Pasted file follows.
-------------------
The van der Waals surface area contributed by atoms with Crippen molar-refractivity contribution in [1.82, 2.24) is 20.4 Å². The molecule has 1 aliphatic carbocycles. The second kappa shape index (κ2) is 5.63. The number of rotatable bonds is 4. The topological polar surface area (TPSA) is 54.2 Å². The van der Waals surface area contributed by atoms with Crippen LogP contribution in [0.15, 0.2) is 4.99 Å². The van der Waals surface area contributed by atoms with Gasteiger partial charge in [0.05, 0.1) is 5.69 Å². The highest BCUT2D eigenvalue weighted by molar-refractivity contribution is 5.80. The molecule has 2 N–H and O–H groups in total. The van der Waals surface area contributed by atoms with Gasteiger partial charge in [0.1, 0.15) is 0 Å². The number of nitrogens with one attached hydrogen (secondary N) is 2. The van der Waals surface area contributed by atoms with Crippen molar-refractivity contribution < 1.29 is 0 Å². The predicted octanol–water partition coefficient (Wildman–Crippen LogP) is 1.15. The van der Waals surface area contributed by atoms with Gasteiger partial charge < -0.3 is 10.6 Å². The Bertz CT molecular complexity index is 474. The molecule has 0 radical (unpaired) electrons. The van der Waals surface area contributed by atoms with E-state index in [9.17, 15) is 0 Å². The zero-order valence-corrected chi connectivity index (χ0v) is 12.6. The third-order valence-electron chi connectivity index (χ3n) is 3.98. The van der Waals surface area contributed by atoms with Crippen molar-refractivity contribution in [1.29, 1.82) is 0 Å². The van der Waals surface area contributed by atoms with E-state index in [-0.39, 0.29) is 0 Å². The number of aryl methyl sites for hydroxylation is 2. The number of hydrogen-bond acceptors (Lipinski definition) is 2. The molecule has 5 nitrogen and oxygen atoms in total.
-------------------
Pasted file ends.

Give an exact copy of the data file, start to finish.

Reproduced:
The van der Waals surface area contributed by atoms with Crippen molar-refractivity contribution in [1.82, 2.24) is 20.4 Å². The molecule has 1 aliphatic carbocycles. The second kappa shape index (κ2) is 5.63. The number of rotatable bonds is 4. The topological polar surface area (TPSA) is 54.2 Å². The van der Waals surface area contributed by atoms with Crippen LogP contribution in [0.15, 0.2) is 4.99 Å². The van der Waals surface area contributed by atoms with Gasteiger partial charge in [0.05, 0.1) is 5.69 Å². The highest BCUT2D eigenvalue weighted by molar-refractivity contribution is 5.80. The molecule has 2 N–H and O–H groups in total. The van der Waals surface area contributed by atoms with Gasteiger partial charge in [0.1, 0.15) is 0 Å². The number of nitrogens with one attached hydrogen (secondary N) is 2. The van der Waals surface area contributed by atoms with Crippen molar-refractivity contribution < 1.29 is 0 Å². The predicted octanol–water partition coefficient (Wildman–Crippen LogP) is 1.15. The van der Waals surface area contributed by atoms with Gasteiger partial charge < -0.3 is 10.6 Å². The Bertz CT molecular complexity index is 474. The molecule has 0 radical (unpaired) electrons. The van der Waals surface area contributed by atoms with E-state index in [9.17, 15) is 0 Å². The zero-order valence-corrected chi connectivity index (χ0v) is 12.6. The third-order valence-electron chi connectivity index (χ3n) is 3.98. The van der Waals surface area contributed by atoms with Crippen molar-refractivity contribution in [1.29, 1.82) is 0 Å². The van der Waals surface area contributed by atoms with E-state index in [-0.39, 0.29) is 0 Å². The number of aryl methyl sites for hydroxylation is 2. The number of hydrogen-bond acceptors (Lipinski definition) is 2. The molecule has 5 nitrogen and oxygen atoms in total.